Detecting cells in flowing liquids using TriPleX®-powered Lab-on-Chip Platform
Project I-Gene is an EU-funded HORIZON 2020 project that explores a new concept for genome surgery by laser-activation based on the Nobel-awarded CRISPR/Cas9 technique for cutting DNA. LioniX International developed an opto-fluidic device to precisely control the laser light using TriPleX®, to build a Lab-on-Chip platform for experimental confirmation of this novel idea. Our life science application specialist Dr. Arnoud Everhardt presented the work at Photonics West 2024.
Imagine yourself as a life scientist that has a revolutionary idea to cure cancer without too many side effects. You build your molecules, place them in the right cell, and now all you need to do is turn the light on and get some results to be the world’s hero. Yet, nothing happens – your flashlight’s focus falls short, and even with the help of your physicist friend who uses lenses to illuminate just the right cell, it still does not work, because the cell erratically moves away! So, what do you do? You call your rescue team at LioniX International, who immediately jump into action with a brand-new TriPleX® chip!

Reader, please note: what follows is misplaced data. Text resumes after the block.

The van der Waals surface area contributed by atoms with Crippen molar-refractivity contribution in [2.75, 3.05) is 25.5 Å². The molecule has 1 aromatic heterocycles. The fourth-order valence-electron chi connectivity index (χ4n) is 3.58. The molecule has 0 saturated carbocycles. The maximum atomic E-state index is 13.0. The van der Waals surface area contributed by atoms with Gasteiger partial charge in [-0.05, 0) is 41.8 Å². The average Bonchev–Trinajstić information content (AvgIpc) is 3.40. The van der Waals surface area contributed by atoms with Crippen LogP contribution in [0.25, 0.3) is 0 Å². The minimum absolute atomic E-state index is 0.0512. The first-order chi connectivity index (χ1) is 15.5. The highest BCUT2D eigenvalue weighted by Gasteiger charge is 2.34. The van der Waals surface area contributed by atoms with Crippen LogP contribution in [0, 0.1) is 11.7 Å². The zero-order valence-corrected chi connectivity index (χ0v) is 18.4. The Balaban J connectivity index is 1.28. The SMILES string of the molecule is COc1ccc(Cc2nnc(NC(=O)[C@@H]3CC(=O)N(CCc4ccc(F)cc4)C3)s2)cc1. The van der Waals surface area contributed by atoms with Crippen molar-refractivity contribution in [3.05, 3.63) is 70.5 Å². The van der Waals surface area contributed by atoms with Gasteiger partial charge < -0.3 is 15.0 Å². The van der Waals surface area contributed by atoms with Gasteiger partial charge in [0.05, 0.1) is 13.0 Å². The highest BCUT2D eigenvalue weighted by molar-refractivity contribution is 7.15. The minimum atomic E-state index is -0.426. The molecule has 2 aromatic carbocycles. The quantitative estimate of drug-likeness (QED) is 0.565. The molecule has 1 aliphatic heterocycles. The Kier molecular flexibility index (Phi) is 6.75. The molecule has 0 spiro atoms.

Modifying DNA or manipulating the genetic code of an organism in any way is a scary and incredibly powerful operation that could be done with 21st century genetics. With molecular surgery as a practical goal, there’s potential for more effective cancer treatment through secure and efficient genome editing. The spotlight is on light-induced molecular surgery, chosen for its precision in managing wavelength, power, and exposure time. Light is also a fantastic tool for the detection of (living) cells. These modalities are ideal for opto-fluidics and their common sweet spot can be reached by combining integrated photonics and microfluidics on a chip.
The combination of integrated optics with microfluidics has long been an important mission in the life sciences industry. This synergy would allow scientists to create exactly controllable environments for repeatable, precise experiments, with far less variability than true living systems. The key ingredients of such devices include microfluidic flow control to precisely bring particles where they are required to be; full control over the light, and lastly an integrated assembly in a robust package.
All these requirements have been successfully demonstrated. A small microfluidic flow channel, measuring 100 by 100 micrometers, has been produced inside the TriPleX® platform. Living cells are made to flow through these channels. It is not only important to have cells in the flow channels, but also to control where they are in the flow channel. This can be seen in Figure 1, where side sheath flows (a dummy flow that does not contain any cells) that visibly pushes the flow containing the cells to the center of the microfluidic channel.